The Chinese Communist Party has no shortage of criminal laws, but you wouldn’t call it a justice system. The guilty can freely buy their way out of prosecution and the wronged often spend decades fruitlessly petitioning the government for redress. Overturning an unjust capital conviction is not merely difficult, it is downright Kafkaesque. Nonetheless, that is the position a British adoptee finds herself in when she agrees to help her birthmother try to save the brother she never knew in the two-night mini-series One Child (promo here), which premieres on SundanceTV this Friday and Saturday.
Mei Ashley was put up for adoption as an infant, because she was a girl. Happily raised by her provincial middle class parents, Jim and Katherine Ashley, she is a rather well-adjusted, thoroughly English astrophysics student, until she gets a call out of the blue from China. Having traced her from the orphanage, journalist Qianyi implores her to come to China to help save her brother Li Jun. He happened to be at the wrong club on the wrong night, when the entitled son of a Guangzhou oligarch killed a Nigerian trader while on a drug-fueled rage. Ordinarily, his father would simply pay off the victim’s family, but since the Nigerian government demanded a prosecution, Li Jun was framed in his place.
Inconveniently, Ashleylacks the connections Qiangyi hoped for, but she comes to Guangzhou anyway, neglecting to explain the full circumstances of the trip to her protective parents. The first meeting with her birthmother is highly awkward, but when she visits her brother in prison, they share an instant connection. Much to the abject horror of the local British consular officer, Ashley gets involved with a group of dissident attorneys, hoping they can overturn Li Jun’s death sentence. To do so, they will have to convince eleven Chinese witnesses and four Nigerians to recant their testimony.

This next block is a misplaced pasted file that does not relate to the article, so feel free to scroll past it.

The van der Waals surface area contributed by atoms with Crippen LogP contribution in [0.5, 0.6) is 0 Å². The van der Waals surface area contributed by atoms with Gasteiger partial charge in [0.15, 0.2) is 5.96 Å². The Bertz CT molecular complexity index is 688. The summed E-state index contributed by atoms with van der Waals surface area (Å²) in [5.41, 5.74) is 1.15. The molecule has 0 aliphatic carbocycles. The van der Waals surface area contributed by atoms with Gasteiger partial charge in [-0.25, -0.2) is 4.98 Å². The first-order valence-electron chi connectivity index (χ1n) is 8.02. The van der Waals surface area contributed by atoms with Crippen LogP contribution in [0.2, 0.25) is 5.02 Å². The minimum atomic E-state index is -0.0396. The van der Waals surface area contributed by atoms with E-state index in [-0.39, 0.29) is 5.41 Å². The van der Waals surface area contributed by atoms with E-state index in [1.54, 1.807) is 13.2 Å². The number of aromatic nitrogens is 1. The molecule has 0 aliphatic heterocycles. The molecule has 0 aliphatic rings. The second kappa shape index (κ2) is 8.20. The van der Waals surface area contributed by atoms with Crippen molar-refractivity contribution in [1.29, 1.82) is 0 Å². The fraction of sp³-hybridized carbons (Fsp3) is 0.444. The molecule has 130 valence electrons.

Screenwriter Guy Hibbert shows a keen understanding of the ruthlessness and arbitrary application of principle in the Party’s courts. There are scenes that directly echo Zhao Liang’s devastating documentary Petition, while the ticking clock generates just as much suspense as any well-executed (an unfortunate choice of words) death-row thriller. Yet frustratingly, One Child comes to a screeching halt whenever it cuts back to Mr. and Mrs. Ashley for another session of their hand-wringing.
Katie Leung plays Mei Ashley as a reasonably down-to-earth fish-out-of-water, without becoming annoyingly helpless. As Qiangyi, Linh Dan Pham is a smart and intriguing screen presence, while Junix Inocian steals scene after scene as Mr. Lin, a dodgy private investigator. Kunjue Li will also make some viewers wish human rights attorney Cheng hua has more screen time. However, Mardy Ma delivers the real punch to the solar plexus as Ashley’s achingly distraught birthmother, a true proletarian repeatedly victimized by the Party’s policies and corruption.
Frankly, when the Ashleys are not whining, One Child is a tight, tense, and topical international legal drama. Although One Child does not belabor the titular policy, the pain and guilt it causes are reflected with great sensitivity in every one of Ma’s scenes. It is also an opportune reminder how dangerous it is to practice law in an honest and independent manner under the CCP. Just ask Ai Weiwei’s former lawyer Pu Zhiqiang, currently in prison, awaiting prosecution on highly specious charges. One Child gives viewers a sneak peak at the sort of challenges his defense team will face. Highly recommended as a gripping indictment of corruption and a complicated portrait of a post-“One Child Policy” family, One Child parts one and two air this Friday (12/5) and Saturday (12/6) on SundanceTV.